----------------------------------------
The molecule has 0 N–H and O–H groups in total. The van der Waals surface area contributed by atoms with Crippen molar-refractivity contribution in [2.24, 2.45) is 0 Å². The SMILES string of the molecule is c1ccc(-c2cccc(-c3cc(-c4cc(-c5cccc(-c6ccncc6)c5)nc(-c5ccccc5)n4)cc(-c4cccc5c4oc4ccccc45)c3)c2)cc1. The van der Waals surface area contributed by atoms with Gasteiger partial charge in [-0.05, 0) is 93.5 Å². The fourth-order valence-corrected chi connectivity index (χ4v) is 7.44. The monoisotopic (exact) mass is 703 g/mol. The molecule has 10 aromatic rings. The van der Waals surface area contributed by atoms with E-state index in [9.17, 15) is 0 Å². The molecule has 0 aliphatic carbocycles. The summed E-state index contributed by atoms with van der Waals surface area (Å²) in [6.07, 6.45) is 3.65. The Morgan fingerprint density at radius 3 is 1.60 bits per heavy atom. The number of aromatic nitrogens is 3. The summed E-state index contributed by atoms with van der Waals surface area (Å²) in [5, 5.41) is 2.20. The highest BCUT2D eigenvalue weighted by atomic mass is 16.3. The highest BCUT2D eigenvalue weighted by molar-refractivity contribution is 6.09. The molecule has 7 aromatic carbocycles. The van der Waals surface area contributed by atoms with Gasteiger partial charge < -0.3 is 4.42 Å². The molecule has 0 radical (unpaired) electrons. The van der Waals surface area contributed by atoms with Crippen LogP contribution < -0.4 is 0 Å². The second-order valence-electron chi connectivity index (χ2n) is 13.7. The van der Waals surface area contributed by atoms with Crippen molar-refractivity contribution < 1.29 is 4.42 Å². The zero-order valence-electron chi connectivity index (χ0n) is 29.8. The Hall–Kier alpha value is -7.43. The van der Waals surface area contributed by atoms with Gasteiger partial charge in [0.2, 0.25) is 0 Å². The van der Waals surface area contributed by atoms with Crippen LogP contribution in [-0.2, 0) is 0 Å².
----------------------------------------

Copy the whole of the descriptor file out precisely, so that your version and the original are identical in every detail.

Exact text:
The molecule has 0 N–H and O–H groups in total. The van der Waals surface area contributed by atoms with Crippen molar-refractivity contribution in [2.24, 2.45) is 0 Å². The SMILES string of the molecule is c1ccc(-c2cccc(-c3cc(-c4cc(-c5cccc(-c6ccncc6)c5)nc(-c5ccccc5)n4)cc(-c4cccc5c4oc4ccccc45)c3)c2)cc1. The van der Waals surface area contributed by atoms with Gasteiger partial charge in [-0.05, 0) is 93.5 Å². The fourth-order valence-corrected chi connectivity index (χ4v) is 7.44. The monoisotopic (exact) mass is 703 g/mol. The molecule has 10 aromatic rings. The van der Waals surface area contributed by atoms with E-state index in [9.17, 15) is 0 Å². The molecule has 0 aliphatic carbocycles. The summed E-state index contributed by atoms with van der Waals surface area (Å²) in [6.07, 6.45) is 3.65. The Morgan fingerprint density at radius 3 is 1.60 bits per heavy atom. The number of aromatic nitrogens is 3. The summed E-state index contributed by atoms with van der Waals surface area (Å²) in [5, 5.41) is 2.20. The highest BCUT2D eigenvalue weighted by atomic mass is 16.3. The highest BCUT2D eigenvalue weighted by molar-refractivity contribution is 6.09. The molecule has 7 aromatic carbocycles. The van der Waals surface area contributed by atoms with Gasteiger partial charge < -0.3 is 4.42 Å². The molecule has 0 radical (unpaired) electrons. The van der Waals surface area contributed by atoms with Crippen LogP contribution < -0.4 is 0 Å². The second-order valence-electron chi connectivity index (χ2n) is 13.7. The van der Waals surface area contributed by atoms with Crippen molar-refractivity contribution < 1.29 is 4.42 Å². The zero-order valence-electron chi connectivity index (χ0n) is 29.8. The Hall–Kier alpha value is -7.43. The van der Waals surface area contributed by atoms with Gasteiger partial charge in [0.2, 0.25) is 0 Å². The van der Waals surface area contributed by atoms with Crippen LogP contribution in [-0.2, 0) is 0 Å².